730 Howard St
San Francisco, CA 94103-3119
(415) 227-9400
Get directions

Imen Shan, Owner

"There's a transcending level of this tea. It's a very personal, life-altering experience," Imen Shan says. (Jay L. Clendenin / Los Angeles Times)

Imen Shan is SERIOUS about her tea. After reading this article I am blown away by her knowledge and almost divine allegience to tea.

One of the world’s leading experts on Chinese single-tree teas purveys her rare brews in an unlikely locale: a shop in a run-of-the-mill South Bay Mall

Read the rest of the LA times article here
Tea Habitat, 21B Peninsula Center, Palos Verdes. (310) 921-5282.

Hey Everyone in Los Angeles or surrounding areas,

This might be an exhibit of interest to all die hard tea lovers. I’m definitely going to check it out. Fowler is located in Westwood, CA and part of the UCLA community. Best of all – admission to the Fowler Museum is Free!!

Check out the Fowler Museum Website for more information on hours and location.

Steeped in History: The Art of Tea on display Aug 16–Nov 29, 2009

Hot or iced, bagged or loose, black or green—whatever form it takes, enjoying a cup of tea is an act performed at least three billion times a day the world over. Indeed, more people drink tea than any other beverage except water. Steeped in History: The Art of Tea—on display at the Fowler Museum at UCLA from Aug 16–Nov 29, 2009—is a wide-ranging survey that brings together art from three continents and many centuries to delve into the history and culture of tea.

Traveling from Asia to the West, tea has played a variety of profound roles on the world scene—as an ancient health remedy, an element of cultural practice, and source of spiritual insight. Historically it was also a catalyst for international conflicts and horrific labor conditions in various countries.

Throughout its history tea has been a prevalent theme in the visual arts—scenes of tea embellish ceramics and textiles and are the subject of paintings and drawings, and all manner of vessels have been fashioned for the preparation and presentation of tea. Steeped in History brings together rare Chinese ceramics and paintings, 18th- and 19th-century Japanese ceramics and prints, extraordinary English and Colonial American paintings, vintage photographs and historical documents, tea-serving paraphernalia and furniture from many countries, and much more —to tell the fascinating history of tea.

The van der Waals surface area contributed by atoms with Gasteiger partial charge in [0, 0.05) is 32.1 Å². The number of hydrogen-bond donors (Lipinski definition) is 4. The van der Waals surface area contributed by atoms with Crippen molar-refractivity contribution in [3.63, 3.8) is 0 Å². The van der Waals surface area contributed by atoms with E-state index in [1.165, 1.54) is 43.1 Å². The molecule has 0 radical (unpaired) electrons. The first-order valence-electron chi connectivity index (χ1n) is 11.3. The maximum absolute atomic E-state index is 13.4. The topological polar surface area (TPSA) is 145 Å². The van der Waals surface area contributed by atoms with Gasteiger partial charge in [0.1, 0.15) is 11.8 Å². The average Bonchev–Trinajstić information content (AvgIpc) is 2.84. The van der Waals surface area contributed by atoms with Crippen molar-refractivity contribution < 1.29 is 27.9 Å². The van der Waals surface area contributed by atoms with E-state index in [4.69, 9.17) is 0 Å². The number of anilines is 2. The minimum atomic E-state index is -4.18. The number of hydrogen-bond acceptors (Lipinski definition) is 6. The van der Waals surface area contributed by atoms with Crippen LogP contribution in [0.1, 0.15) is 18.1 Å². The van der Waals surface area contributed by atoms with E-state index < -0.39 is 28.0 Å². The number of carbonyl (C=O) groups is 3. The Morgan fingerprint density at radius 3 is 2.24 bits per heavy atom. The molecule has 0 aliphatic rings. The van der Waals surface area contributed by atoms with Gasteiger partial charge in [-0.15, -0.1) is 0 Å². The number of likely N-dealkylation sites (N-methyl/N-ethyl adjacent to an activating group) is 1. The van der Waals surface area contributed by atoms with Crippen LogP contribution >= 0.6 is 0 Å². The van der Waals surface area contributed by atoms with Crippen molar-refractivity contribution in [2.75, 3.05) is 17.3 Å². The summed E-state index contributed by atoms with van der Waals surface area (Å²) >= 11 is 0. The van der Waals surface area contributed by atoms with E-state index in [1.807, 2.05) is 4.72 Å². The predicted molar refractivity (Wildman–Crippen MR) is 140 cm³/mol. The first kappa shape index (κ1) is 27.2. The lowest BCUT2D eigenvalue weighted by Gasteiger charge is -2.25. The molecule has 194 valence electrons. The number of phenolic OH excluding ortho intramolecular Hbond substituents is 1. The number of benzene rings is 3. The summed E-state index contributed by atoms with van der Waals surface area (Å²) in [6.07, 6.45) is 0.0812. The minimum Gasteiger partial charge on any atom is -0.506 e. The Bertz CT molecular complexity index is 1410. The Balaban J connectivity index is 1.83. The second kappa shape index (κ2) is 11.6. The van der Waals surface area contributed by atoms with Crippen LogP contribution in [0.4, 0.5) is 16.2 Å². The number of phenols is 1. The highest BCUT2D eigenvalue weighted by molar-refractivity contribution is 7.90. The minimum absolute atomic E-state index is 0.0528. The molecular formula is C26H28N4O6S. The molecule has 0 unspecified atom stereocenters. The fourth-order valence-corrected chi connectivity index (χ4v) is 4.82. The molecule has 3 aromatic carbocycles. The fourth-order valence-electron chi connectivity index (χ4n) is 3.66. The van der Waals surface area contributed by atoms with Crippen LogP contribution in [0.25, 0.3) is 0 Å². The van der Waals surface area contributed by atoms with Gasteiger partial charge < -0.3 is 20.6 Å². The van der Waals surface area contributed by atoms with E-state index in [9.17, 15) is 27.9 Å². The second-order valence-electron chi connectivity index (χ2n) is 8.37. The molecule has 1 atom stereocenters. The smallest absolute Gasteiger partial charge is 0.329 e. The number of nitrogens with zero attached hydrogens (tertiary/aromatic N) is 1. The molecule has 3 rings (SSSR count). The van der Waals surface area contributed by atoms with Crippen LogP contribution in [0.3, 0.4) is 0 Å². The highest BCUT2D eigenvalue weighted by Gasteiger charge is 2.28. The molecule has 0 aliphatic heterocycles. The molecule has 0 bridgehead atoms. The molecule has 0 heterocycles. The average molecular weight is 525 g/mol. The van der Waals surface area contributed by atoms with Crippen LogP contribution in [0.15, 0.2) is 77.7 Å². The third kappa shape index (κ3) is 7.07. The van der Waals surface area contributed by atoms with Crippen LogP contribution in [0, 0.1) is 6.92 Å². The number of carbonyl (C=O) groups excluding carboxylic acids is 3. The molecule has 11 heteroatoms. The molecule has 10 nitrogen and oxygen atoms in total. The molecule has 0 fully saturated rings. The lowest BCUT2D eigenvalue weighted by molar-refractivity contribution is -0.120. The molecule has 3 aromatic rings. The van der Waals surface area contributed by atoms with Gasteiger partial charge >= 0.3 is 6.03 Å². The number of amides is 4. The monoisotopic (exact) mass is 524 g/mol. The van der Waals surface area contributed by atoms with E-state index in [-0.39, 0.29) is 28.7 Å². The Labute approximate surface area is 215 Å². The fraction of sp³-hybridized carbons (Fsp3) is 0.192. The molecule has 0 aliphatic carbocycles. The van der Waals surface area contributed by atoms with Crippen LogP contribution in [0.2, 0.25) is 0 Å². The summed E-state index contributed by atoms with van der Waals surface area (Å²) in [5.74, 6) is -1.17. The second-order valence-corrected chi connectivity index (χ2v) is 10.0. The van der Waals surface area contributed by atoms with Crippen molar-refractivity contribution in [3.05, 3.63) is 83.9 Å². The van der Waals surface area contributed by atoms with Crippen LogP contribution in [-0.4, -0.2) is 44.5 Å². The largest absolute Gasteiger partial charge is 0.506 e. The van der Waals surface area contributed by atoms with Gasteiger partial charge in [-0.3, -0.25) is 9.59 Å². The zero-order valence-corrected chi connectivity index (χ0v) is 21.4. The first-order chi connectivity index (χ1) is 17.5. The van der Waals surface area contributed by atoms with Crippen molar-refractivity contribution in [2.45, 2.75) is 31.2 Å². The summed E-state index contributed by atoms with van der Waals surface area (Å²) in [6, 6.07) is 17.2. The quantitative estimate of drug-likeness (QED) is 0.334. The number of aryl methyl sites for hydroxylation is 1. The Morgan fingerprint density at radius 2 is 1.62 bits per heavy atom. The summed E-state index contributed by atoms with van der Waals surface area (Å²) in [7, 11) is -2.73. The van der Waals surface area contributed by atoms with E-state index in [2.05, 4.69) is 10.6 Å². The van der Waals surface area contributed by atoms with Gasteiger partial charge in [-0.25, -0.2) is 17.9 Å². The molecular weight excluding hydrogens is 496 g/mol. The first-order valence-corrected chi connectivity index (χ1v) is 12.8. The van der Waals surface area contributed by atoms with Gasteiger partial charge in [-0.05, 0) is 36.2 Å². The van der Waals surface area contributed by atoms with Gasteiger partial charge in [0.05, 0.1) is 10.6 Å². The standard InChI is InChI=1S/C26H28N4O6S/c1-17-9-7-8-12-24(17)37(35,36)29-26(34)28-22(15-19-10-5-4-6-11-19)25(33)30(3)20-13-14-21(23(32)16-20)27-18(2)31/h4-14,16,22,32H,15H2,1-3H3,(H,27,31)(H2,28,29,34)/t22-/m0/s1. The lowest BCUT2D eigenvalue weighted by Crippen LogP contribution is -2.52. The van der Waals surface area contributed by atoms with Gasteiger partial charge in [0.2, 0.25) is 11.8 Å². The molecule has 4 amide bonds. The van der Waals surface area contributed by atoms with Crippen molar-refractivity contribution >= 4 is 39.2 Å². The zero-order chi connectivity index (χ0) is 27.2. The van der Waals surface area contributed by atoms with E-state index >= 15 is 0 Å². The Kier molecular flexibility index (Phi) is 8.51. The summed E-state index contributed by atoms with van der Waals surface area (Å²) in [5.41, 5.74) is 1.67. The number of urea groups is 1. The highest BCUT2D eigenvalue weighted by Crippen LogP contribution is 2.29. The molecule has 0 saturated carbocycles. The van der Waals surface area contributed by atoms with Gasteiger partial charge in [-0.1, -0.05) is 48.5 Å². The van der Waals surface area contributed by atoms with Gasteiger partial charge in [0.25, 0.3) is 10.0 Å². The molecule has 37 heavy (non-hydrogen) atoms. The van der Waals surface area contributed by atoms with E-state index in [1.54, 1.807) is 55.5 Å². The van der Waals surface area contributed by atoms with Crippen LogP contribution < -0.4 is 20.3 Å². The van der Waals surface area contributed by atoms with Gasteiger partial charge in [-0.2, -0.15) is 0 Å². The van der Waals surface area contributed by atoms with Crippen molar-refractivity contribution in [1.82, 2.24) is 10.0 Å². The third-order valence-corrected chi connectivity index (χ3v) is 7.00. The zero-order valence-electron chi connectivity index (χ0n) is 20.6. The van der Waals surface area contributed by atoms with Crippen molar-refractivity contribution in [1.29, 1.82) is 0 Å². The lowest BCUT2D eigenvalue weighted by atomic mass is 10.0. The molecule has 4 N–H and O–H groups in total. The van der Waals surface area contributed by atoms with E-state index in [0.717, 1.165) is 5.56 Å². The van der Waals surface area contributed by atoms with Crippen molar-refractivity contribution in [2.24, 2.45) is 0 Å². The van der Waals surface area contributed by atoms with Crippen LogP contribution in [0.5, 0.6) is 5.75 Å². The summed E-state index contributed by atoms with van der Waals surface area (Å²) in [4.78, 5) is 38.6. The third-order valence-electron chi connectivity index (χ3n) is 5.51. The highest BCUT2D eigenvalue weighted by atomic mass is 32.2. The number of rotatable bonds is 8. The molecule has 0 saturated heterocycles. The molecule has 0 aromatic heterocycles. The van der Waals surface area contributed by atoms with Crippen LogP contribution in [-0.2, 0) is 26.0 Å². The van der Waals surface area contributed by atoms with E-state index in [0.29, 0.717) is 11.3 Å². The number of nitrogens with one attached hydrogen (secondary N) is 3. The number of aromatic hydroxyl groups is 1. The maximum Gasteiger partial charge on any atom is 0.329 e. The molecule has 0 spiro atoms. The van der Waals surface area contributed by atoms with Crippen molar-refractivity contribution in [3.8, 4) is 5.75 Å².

August 17, 2009

I’m no tea connoisseur – far from it in fact, but I know that tea has become somewhat of a ritual in my everyday life. I love it. When you’re down or had a long day, Chamomile soothes its way in. Chai is my common tea of choice for a good heart to heart with friends. PG black is the social tea and reminds me of Sri Lankan family gatherings in England and Chrysanthemum reminds me of trips to China Town with my mom. There already exists a tea that corresponds to a particular aspect of my life – that’s what I love about it.  I’ve been introduced to so many new and memorable experiences through tea.

It’s one of my life’s missions to visit the best tea shops around the world – so I thought I may as well share my experiences with my others who are interested.

Enjoy!  If you have a recommendation for where I should stop by next, let me know!